Monday, 21 June 2021
Pretoria: The evaluation of the CoronaVac COVID-19 vaccine, produced by Chinese pharmaceutical company Sinovac Biotech, is at “very advanced stages”.
This is according to the South African Health Products Regulatory Authority (SAHPRA), as the country races against the clock to get more lifesaving COVID-19 jabs.
“Furthermore, reports recently made available by the World Health Organisation (WHO) that articulate the basis for the Emergency Use Listing is being considered,” said SAHRPA on Monday.
Last month, the WHO approved China’s Sinovac COVID-19 vaccine for emergency use and recommended the use on people with comorbidities such as obesity, cardiovascular disease, and respiratory disease.
According to the WHO, a trial in Brazil showed that two doses, administered at an interval of 14 days, had an efficacy of 51% against symptomatic SARS-CoV-2 infection, 100% against severe COVID-19, and 100% against hospitalisation starting 14 days after receiving the second dose.
Meanwhile, Russia’s Sputnik V application is a rolling review, “thus as data becomes available to the applicant it is submitted to SAHPRA”.
SAHPRA is an independent health products regulatory authority focusing on quality, safety, and efficacy.
“These core elements of its mandate also apply to COVID-19 vaccines as well.”
The drug watchdog said clinical trial data for safety and efficacy from phase one to three should be provided together with manufacturing information of the product quality.
“The assessment is then conducted considering all information provided.”
However, to respond to the pandemic, SAHPRA introduced another mechanism to facilitate the review of COVID-19 applications, which is the rolling review process.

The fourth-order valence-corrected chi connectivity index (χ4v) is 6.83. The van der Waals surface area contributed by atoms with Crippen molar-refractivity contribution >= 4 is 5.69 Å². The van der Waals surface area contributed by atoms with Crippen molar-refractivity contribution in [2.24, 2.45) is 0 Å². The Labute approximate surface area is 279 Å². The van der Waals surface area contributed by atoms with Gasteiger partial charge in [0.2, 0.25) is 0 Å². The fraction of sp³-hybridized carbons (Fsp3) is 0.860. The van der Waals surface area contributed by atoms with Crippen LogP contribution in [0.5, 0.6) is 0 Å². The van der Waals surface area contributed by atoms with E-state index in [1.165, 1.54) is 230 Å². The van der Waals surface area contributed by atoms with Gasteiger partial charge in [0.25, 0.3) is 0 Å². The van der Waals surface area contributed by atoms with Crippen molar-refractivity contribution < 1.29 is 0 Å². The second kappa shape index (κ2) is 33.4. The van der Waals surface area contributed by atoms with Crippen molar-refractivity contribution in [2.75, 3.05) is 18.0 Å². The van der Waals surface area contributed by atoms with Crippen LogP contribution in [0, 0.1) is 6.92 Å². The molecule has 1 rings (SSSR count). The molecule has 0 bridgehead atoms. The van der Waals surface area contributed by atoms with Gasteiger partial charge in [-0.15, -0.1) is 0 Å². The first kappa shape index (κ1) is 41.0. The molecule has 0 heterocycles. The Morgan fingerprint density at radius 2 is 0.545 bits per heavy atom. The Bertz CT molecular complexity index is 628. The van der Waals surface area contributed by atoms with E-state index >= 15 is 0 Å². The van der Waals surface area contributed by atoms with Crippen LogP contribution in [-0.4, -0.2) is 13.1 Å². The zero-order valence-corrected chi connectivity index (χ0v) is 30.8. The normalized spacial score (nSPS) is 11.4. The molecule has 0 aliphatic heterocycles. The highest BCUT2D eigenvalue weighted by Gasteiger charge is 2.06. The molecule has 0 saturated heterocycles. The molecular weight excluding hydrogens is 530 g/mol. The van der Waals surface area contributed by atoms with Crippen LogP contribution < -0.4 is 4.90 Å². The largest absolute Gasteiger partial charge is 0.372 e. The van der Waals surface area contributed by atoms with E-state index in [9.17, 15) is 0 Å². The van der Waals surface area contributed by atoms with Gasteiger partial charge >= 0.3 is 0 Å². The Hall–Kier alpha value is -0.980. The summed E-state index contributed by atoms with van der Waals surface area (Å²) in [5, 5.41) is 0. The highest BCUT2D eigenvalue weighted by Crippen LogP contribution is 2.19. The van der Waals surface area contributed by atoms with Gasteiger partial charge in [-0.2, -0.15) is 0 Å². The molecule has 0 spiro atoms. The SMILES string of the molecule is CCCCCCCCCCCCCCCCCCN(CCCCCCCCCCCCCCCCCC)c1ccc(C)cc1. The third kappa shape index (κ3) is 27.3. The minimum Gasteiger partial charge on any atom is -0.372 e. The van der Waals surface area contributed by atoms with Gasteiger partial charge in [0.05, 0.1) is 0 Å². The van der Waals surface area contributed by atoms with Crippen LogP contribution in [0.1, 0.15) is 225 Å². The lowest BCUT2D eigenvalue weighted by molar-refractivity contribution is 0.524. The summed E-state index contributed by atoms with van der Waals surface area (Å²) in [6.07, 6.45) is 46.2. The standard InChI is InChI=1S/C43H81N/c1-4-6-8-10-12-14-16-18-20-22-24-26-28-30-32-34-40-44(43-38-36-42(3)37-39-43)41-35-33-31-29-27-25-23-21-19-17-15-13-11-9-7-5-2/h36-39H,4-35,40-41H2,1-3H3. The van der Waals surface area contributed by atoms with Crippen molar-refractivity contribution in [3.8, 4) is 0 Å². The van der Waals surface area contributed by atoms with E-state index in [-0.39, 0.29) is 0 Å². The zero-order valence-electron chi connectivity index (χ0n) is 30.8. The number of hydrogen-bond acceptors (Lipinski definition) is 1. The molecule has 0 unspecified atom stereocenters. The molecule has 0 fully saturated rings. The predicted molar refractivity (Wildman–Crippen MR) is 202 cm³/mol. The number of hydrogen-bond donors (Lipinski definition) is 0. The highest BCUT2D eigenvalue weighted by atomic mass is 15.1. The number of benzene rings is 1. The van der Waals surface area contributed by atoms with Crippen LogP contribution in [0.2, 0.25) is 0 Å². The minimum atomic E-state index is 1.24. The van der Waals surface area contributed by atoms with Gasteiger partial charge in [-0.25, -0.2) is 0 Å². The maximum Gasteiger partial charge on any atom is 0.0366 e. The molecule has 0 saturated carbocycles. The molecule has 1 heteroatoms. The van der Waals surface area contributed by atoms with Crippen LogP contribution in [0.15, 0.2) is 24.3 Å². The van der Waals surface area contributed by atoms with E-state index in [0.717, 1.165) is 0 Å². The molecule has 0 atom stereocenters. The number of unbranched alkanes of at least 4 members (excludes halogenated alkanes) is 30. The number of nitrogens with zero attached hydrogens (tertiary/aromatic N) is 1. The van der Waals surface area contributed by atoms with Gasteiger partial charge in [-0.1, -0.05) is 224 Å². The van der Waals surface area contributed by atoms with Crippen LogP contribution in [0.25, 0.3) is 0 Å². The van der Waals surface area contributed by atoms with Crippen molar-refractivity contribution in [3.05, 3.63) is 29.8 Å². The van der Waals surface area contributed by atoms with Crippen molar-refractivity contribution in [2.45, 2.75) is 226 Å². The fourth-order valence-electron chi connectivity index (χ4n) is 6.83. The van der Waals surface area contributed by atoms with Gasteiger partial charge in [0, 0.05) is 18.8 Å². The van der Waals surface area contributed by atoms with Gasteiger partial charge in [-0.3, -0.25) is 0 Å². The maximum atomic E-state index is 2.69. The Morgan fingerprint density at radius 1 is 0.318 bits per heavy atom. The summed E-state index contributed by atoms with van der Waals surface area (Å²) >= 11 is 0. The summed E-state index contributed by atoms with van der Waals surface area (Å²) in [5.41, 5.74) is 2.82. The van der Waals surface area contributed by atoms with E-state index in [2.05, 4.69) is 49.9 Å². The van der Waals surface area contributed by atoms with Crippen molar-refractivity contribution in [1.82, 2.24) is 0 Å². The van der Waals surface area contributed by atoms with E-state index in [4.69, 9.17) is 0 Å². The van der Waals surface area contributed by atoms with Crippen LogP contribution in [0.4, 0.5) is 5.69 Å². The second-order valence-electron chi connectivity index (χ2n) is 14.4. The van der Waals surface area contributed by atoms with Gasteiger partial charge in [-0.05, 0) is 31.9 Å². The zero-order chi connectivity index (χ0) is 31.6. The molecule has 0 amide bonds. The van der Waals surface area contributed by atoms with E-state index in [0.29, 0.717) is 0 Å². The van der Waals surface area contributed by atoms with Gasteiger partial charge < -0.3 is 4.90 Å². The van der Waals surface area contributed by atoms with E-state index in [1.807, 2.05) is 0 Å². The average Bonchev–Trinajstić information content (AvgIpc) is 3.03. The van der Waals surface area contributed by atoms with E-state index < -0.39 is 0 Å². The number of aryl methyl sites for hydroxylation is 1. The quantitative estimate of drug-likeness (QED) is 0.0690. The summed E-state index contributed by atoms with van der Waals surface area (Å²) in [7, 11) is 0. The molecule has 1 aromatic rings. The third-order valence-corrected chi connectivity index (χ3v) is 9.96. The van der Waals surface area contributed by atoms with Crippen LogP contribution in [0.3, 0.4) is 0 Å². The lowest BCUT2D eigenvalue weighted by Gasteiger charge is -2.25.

“The rolling review is a mechanism that facilitates the submission of data as it becomes available. Whilst reviews can commence earlier with a rolling submission, it is important to note that some very important efficacy, quality, and safety information is sometimes outstanding and would require review for consideration of such products for public use.”
Therefore, SAHPRA said pharmaceutical companies could submit applications indicating a plan of when they will be submitting their data, that is, outline when the next rolling submission sequence is available for review.
“When an applicant submits their respective dossiers, SAHPRA works closely with the applicant in evaluating the data.”
The team of technical, subject matter experts within SAHPRA and external members, appointed by the Chief Executive Officer (CEO), evaluate these applications.
“SAHPRA also works closely with other regulators across the world as well as with the WHO in assessing the quality, safety and efficacy of health products, and in this case, COVID-19 vaccines.”
Meanwhile, the watchdog said it cannot approve any product if an application has not been submitted to the authority.
Sinopharm and Moderna vaccines
“Thus, there is no SAHPRA decision on Sinopharm and Moderna vaccines, which have a WHO Emergency Use Listing, as there have not been any applications for these vaccines in South Africa.”
So far, SAHPRA has approved the Pfizer and the Johnson & Johnson vaccines.
Meanwhile, the regulator said it has to take into account the prevalence of variants of concern such as the Beta variant in South Africa.
“This requires that SAHPRA ensures efficacy against such variants and hence information on studies supporting efficacy would be expected to be provided by the applicant.”
SAHPRA’s CEO, Dr Boitumelo Semete-Makokotlela, reiterated the commitment to prioritise all COVID-19- related health products, including vaccines, as the world and South Africa grapple with ending the scourge of a pandemic of “mammoth” proportions.
“SAHPRA will not be pressured to allow the public access to any product that has not met the necessary regulatory requirements.” she added.